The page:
Rallies across Egypt calling for the reinstatement of ousted President Mohamed Morsi left 1 dead and 34 injured, according to Ministry of Health spokesperson Khaled Al-Khatib.
Protests were held in Cairo, Alexandria, Ismailia, Suez and Damietta from mosques after Friday prayers. Small-scale skirmishes took place between demonstrators and locals, with the police and armed forces interfering to prevent an escalation of violence in several areas.
“The role of the Ministry of Interior on Friday was to stop any clashes between locals and Morsi supporters,” Ministry of Interior spokesperson Mohamed Menady said. “This happened in Alexandria and Giza, where the police intervened to pull the two parties apart.”
Morsi supporters clashed with residents of the Al-Shatbi neighborhood in Alexandria, which prompted security forces to fire tear gas to disperse the crowds. In Dokki, skirmishes between Morsi supporters and locals led to the throwing of rocks and glass bottles, before the police and army intervened to end the confrontation.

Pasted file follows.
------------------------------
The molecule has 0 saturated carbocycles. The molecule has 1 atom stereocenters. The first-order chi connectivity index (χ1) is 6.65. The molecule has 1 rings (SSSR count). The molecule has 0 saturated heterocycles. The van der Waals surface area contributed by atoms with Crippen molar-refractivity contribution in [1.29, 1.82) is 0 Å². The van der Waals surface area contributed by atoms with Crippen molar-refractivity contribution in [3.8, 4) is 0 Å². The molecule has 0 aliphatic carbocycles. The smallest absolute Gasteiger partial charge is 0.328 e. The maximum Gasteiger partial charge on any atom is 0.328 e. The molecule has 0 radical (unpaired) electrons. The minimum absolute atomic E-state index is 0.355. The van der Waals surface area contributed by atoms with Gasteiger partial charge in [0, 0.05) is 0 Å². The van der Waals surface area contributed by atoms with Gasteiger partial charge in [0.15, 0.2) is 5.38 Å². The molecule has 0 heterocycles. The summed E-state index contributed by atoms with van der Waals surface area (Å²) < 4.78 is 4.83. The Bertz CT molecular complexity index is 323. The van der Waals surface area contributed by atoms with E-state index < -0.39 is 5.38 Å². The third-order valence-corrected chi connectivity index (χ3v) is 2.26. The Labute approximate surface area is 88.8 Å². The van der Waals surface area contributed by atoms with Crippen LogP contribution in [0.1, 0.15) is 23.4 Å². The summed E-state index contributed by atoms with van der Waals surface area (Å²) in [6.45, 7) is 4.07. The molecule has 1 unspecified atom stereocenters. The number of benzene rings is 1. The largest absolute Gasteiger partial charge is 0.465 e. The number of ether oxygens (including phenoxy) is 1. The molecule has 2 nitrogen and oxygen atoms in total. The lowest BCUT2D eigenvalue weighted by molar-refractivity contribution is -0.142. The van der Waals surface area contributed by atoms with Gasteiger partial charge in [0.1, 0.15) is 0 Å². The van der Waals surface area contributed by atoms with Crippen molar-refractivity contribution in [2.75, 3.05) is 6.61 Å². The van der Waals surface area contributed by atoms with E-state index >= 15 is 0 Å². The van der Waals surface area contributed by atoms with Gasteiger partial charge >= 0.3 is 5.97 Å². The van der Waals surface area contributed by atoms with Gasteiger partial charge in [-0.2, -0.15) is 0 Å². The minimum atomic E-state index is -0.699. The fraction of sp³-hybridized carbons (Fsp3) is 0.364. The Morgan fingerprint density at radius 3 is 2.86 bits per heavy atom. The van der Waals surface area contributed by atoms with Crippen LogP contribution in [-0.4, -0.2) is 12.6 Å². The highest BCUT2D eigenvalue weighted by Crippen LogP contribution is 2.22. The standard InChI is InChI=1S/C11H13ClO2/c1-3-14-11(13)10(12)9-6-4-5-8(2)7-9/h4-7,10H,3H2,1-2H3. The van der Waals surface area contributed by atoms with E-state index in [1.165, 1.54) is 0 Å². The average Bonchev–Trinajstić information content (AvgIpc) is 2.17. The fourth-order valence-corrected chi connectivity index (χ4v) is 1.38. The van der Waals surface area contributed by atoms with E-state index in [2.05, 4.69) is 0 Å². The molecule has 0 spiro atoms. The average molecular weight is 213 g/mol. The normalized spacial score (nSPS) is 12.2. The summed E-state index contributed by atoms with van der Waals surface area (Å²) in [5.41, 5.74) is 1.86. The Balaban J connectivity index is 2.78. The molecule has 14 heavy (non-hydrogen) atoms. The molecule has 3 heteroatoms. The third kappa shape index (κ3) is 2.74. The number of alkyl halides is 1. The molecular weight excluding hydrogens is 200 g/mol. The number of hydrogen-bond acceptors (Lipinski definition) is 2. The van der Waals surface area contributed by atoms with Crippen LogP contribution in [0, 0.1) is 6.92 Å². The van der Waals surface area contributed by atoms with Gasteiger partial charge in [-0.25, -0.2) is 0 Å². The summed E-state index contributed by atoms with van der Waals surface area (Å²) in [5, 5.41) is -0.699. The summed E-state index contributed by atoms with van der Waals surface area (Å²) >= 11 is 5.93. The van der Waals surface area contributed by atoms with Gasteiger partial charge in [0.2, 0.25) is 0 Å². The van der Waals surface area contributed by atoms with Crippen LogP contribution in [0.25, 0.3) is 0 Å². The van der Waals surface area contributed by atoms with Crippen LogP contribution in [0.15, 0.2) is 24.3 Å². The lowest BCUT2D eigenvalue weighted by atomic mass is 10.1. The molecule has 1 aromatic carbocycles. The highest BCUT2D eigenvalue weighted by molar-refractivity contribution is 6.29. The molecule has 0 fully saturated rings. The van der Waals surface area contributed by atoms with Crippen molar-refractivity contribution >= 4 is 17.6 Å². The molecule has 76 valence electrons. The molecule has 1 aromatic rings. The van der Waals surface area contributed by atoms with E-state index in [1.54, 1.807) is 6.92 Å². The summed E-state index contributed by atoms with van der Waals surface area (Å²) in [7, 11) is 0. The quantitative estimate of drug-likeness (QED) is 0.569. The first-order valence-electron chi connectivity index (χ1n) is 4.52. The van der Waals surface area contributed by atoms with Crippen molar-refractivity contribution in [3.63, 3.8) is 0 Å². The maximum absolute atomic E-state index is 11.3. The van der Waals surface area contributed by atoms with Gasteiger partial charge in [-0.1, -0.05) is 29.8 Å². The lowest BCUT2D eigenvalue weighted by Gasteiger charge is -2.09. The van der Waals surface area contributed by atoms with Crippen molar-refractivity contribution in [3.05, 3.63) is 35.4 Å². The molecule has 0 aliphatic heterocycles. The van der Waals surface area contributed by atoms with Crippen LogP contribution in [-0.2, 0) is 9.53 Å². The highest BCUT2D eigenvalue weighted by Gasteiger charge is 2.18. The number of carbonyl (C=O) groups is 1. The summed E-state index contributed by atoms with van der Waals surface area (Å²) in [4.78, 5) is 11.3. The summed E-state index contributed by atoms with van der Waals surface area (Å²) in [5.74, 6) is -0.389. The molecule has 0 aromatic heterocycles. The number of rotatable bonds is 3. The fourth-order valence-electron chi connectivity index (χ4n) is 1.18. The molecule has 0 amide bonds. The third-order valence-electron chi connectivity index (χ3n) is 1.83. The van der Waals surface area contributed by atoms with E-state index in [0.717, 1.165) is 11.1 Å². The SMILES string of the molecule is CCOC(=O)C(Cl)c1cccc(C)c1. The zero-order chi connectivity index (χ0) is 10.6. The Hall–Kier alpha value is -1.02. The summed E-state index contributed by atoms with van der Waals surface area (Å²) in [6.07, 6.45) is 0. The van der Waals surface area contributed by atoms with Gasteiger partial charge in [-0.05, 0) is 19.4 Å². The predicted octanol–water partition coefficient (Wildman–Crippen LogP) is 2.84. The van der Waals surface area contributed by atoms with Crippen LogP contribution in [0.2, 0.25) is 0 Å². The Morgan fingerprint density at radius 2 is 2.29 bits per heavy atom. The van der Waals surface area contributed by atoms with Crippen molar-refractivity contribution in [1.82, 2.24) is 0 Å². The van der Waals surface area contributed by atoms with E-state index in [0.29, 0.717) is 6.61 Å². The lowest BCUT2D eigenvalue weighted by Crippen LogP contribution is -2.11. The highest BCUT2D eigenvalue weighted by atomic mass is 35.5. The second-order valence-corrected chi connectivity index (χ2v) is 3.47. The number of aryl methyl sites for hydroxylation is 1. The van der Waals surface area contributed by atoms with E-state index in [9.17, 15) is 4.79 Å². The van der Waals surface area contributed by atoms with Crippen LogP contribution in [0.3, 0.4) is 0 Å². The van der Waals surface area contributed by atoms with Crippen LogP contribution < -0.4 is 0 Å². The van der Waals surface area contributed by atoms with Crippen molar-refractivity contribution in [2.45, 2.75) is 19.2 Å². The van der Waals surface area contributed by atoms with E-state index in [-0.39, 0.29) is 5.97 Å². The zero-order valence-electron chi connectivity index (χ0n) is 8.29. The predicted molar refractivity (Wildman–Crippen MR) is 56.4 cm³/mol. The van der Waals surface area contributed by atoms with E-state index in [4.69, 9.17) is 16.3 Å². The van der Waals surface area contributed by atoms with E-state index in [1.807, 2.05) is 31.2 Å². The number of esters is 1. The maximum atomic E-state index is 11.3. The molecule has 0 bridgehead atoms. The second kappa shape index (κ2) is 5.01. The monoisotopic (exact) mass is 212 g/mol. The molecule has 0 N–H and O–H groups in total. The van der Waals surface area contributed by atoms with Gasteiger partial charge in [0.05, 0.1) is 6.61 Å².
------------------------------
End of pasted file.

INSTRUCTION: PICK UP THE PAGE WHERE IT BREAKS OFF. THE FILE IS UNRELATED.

The protests were an answer to calls made by the National Coalition for Legitimacy, Muslim Brotherhood and the Anti-Coup Youth Movement for a Friday of rallies, dubbed “Youth are the Pillars of the Revolution.”
The groups’ ability to mobilize supporters has waned in the past weeks due to a heavy security crackdown on the Muslim Brotherhood, which has placed many of its top leaders and members under arrest.
The Friday protests are said to have witnessed the lowest turnout of pro-Morsi groups as of yet, according to Menady, who added that the size of the rallies were “remarkably small.”
When asked why the state of emergency has been extended for two months despite the fading presence of pro-Morsi demonstrations, Menady said that the law is in place to guarantee national security on a scale that is more comprehensive than the threat of violent protests.
The pro-Morsi groups have called on Egyptians to protest everyday of the first week of the new academic year, and take part in a civil disobedience movement by refraining from going to work on Sunday.